Even if you’ve never worked on a midway, you can still pepper your speech with delightfully authentic carnival jargon. Start slipping these terms into conversation and watch as your friends bally about how great talking to you is.
1. Annie Oakley (noun): A meal ticket.
2. Bally (verb): To attract a crowd by making a great commotion about how terrific a show is.
3. Brodie (noun): A clumsy and spectacular fall. Named for Steve Brodie, a man who claimed to have survived a fall from the Brooklyn Bridge in 1886.
4. Charivari (noun): A cacophonous and chaotic entrance of clowns.
5. Charley (verb): To toss a stack of posters or playbills in the trash rather than giving them away as ordered.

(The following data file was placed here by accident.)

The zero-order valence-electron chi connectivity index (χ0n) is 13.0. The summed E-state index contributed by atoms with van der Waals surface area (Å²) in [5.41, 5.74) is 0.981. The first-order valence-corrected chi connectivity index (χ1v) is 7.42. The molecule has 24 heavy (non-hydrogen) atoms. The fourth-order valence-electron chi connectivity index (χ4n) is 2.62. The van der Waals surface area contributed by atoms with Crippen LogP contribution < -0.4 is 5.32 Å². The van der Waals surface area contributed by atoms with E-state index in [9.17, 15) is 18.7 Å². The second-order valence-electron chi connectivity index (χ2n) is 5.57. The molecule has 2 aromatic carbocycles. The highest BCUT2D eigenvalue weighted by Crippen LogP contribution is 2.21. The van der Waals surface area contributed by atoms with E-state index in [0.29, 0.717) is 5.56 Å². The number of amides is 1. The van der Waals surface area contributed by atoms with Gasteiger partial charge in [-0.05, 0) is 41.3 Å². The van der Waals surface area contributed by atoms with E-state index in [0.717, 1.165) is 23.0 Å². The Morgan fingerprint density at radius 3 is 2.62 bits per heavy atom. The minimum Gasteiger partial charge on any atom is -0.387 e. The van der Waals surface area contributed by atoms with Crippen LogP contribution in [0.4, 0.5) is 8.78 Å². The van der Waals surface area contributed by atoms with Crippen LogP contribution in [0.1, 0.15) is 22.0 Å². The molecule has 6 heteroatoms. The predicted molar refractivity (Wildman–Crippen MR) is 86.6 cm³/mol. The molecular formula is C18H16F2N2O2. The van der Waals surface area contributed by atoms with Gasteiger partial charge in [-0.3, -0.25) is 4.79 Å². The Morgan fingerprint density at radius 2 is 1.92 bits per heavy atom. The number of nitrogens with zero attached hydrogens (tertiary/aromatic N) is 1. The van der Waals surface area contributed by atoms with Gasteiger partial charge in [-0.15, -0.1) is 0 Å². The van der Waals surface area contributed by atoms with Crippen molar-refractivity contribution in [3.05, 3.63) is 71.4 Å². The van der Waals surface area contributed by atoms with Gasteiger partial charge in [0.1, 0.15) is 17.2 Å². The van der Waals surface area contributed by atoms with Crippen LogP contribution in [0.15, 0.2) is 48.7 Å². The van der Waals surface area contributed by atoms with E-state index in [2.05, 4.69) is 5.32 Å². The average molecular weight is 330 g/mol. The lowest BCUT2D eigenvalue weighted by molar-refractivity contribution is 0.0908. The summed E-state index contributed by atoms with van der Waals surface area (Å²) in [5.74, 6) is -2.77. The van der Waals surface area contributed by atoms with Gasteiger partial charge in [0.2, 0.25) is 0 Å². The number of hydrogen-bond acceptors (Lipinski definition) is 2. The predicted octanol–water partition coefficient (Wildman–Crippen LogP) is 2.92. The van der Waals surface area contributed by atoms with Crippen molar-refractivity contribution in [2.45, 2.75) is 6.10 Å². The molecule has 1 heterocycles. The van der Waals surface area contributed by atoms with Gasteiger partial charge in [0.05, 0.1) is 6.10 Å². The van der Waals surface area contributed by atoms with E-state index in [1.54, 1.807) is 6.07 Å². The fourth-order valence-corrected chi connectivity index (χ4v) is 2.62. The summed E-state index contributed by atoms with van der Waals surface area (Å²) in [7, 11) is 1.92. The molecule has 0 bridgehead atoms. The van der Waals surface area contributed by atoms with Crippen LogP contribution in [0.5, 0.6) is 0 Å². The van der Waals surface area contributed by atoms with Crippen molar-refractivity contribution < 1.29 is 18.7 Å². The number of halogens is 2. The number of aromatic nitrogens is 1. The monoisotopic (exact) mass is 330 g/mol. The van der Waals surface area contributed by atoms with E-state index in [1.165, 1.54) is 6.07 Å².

6. Cherry pie (noun): Outside work performed by carnival employees for extra cash.
7. Clem (noun): A fight between carnival employees.
8. Duke (noun): A box lunch distributed to carnival staff.
9. Kinker (noun): Any performer, but originally intended for acrobats.
10. G-top (noun): Private employee tent for gambling.
11. Larry (adjective): Poorly made, worthless, bad (of items or souvenirs).
12. Lead joint (noun): Shooting gallery.
13. Reuben (noun): A rube or a gullible sap.
14. Scram-bag (noun): A bag packed for immediate use in case a quick departure is required.
15. Waxie (noun): A repairman.
[Sources: Dictionary of American Slang (1965); GoodMagic.com]